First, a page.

Āstika and nāstika are concepts that have been used to classify Indian philosophies by modern scholars, as well as some Hindu, Buddhist and Jain texts

The various definitions for āstika and nāstika philosophies have been disputed since ancient times, and there is no consensus

In current Indian languages like Telugu, Hindi and Bengali, āstika and its derivatives usually mean ’theist’, and nāstika and its derivatives denote an ‘atheist’; however, the two terms in ancient- and medieval-era Sanskrit literature do not refer to ’theism’ or ‘atheism’

The terms are used differently in Hindu philosophy

For example, Sāṃkhya is both a non-theistic (as it does not explicitly affirm the existence of God in its classical formulation) and āstika (Vedic) philosophy, though “God” is often used as an epithet for consciousness (purusha) within its doctrine

Similarly, though Buddhism is considered to be nāstika, Gautama Buddha is considered an avatar of Vishnu in some Hindu traditions

Āstika (Sanskrit: आस्तिक; from Sanskrit: asti, ’there is, there exists’) means one who believes in the existence of a Self or Brahman, etc

It has been defined in one of three ways: as those who accept the epistemic authority of the Vedas; as those who accept the existence of ātman; as those who accept the existence of Ishvara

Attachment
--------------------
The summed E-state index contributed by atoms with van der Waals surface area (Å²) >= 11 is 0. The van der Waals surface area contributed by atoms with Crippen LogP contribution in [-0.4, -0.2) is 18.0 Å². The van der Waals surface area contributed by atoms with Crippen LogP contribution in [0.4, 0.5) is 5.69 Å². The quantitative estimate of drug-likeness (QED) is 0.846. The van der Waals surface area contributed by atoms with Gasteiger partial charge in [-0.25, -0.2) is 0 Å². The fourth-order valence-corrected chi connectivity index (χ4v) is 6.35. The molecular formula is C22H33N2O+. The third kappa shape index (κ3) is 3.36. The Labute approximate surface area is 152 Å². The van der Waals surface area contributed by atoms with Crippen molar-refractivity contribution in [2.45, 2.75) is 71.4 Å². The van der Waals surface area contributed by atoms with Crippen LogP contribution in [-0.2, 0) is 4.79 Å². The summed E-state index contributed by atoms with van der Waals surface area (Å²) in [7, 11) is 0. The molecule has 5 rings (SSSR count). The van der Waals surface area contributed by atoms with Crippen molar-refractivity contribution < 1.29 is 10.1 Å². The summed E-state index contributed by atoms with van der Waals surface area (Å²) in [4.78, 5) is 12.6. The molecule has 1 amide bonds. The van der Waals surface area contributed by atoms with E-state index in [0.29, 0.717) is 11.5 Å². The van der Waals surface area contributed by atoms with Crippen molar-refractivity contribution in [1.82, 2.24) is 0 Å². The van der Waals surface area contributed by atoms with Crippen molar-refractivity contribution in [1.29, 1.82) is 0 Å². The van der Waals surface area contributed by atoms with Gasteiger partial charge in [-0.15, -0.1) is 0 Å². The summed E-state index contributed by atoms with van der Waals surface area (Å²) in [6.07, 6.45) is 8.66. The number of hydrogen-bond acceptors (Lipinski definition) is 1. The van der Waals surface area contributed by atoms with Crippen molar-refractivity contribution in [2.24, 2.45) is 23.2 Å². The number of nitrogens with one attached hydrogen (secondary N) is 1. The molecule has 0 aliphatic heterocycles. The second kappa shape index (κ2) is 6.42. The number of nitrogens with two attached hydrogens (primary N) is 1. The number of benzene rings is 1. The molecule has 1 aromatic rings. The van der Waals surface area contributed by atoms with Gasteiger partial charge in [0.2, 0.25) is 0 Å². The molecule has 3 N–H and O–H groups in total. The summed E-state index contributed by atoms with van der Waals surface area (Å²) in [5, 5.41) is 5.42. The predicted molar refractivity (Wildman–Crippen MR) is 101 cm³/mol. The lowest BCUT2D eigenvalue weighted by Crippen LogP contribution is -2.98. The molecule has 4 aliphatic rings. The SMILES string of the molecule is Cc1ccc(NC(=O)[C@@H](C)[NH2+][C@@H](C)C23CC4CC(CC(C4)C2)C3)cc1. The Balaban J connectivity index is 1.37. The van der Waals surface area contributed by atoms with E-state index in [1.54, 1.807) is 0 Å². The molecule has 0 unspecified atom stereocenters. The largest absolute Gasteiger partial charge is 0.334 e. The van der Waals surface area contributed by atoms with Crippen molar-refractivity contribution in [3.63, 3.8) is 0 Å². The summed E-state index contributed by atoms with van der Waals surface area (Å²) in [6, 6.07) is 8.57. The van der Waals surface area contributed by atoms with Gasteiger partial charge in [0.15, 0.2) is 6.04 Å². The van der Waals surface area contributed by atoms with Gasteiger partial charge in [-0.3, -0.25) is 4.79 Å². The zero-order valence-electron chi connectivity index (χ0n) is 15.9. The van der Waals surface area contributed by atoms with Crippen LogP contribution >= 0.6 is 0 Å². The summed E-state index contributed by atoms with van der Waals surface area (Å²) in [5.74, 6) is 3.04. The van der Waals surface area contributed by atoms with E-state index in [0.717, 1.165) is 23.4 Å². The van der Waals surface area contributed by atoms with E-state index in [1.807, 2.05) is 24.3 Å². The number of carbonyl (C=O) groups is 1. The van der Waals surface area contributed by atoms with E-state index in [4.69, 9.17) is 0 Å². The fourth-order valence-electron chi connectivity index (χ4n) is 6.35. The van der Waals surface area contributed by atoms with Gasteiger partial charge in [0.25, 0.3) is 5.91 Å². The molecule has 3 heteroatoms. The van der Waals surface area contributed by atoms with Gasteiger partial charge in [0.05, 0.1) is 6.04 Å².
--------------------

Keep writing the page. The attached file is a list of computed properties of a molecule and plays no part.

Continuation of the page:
Nāstika (Sanskrit: na, ’not’ + āstika), by contrast, are those who deny all the respective definitions of āstika; they do not believe in the existence of Self

The six most studied Āstika schools of Indian philosophies, sometimes referred to as orthodox schools, are Nyāyá, Vaiśeṣika, Sāṃkhya, Yoga, Mīmāṃsā, and Vedānta

The four most studied Nāstika schools of Indian philosophies, sometimes referred to as heterodox schools, are Buddhism, Jainism, Chārvāka, and Ājīvika

However, this orthodox-heterodox terminology is a construct of Western languages, and lacks scholarly roots in Sanskrit

Recent scholarly studies state that there have been various heresiological translations of Āstika and Nāstika in 20th century literature on Indian philosophies, but many are unsophisticated and flawed